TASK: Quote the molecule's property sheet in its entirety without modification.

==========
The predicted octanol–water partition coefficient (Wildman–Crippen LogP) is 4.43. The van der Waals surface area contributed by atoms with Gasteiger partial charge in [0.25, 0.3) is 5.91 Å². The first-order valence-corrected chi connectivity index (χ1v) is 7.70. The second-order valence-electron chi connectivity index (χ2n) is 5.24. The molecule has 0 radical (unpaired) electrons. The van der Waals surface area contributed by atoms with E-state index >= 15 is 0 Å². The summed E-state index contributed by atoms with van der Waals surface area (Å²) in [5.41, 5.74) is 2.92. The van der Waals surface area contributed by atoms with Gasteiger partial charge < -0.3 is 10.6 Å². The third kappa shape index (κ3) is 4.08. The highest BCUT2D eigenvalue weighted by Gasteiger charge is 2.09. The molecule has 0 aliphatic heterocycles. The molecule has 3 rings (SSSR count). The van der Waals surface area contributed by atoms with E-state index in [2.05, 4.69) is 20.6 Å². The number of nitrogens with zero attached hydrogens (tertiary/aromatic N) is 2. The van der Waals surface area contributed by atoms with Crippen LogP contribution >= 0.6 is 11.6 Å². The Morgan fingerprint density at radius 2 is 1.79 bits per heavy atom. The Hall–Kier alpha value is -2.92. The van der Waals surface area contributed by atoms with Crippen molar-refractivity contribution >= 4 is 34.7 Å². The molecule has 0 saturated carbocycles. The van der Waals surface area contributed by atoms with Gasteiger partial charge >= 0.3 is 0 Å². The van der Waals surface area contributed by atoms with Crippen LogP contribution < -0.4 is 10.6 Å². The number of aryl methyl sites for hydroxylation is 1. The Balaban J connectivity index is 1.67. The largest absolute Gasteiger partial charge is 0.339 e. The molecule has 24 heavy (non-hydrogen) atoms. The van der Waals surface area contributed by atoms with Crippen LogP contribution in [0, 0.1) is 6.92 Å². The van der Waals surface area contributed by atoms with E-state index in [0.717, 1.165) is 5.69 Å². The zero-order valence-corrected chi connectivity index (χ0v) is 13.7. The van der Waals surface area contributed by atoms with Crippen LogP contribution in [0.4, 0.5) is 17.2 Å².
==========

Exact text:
The predicted octanol–water partition coefficient (Wildman–Crippen LogP) is 4.43. The van der Waals surface area contributed by atoms with Gasteiger partial charge in [0.25, 0.3) is 5.91 Å². The first-order valence-corrected chi connectivity index (χ1v) is 7.70. The second-order valence-electron chi connectivity index (χ2n) is 5.24. The molecule has 0 radical (unpaired) electrons. The van der Waals surface area contributed by atoms with E-state index >= 15 is 0 Å². The summed E-state index contributed by atoms with van der Waals surface area (Å²) in [5.41, 5.74) is 2.92. The van der Waals surface area contributed by atoms with Gasteiger partial charge < -0.3 is 10.6 Å². The third kappa shape index (κ3) is 4.08. The highest BCUT2D eigenvalue weighted by Gasteiger charge is 2.09. The molecule has 0 aliphatic heterocycles. The molecule has 3 rings (SSSR count). The van der Waals surface area contributed by atoms with E-state index in [2.05, 4.69) is 20.6 Å². The number of nitrogens with zero attached hydrogens (tertiary/aromatic N) is 2. The van der Waals surface area contributed by atoms with Crippen LogP contribution >= 0.6 is 11.6 Å². The Morgan fingerprint density at radius 2 is 1.79 bits per heavy atom. The Hall–Kier alpha value is -2.92. The van der Waals surface area contributed by atoms with Crippen molar-refractivity contribution >= 4 is 34.7 Å². The molecule has 0 saturated carbocycles. The van der Waals surface area contributed by atoms with Gasteiger partial charge >= 0.3 is 0 Å². The van der Waals surface area contributed by atoms with Crippen LogP contribution < -0.4 is 10.6 Å². The number of aryl methyl sites for hydroxylation is 1. The Balaban J connectivity index is 1.67. The largest absolute Gasteiger partial charge is 0.339 e. The molecule has 24 heavy (non-hydrogen) atoms. The van der Waals surface area contributed by atoms with Crippen LogP contribution in [0, 0.1) is 6.92 Å². The van der Waals surface area contributed by atoms with E-state index in [0.717, 1.165) is 5.69 Å². The zero-order valence-corrected chi connectivity index (χ0v) is 13.7. The van der Waals surface area contributed by atoms with Crippen LogP contribution in [0.4, 0.5) is 17.2 Å².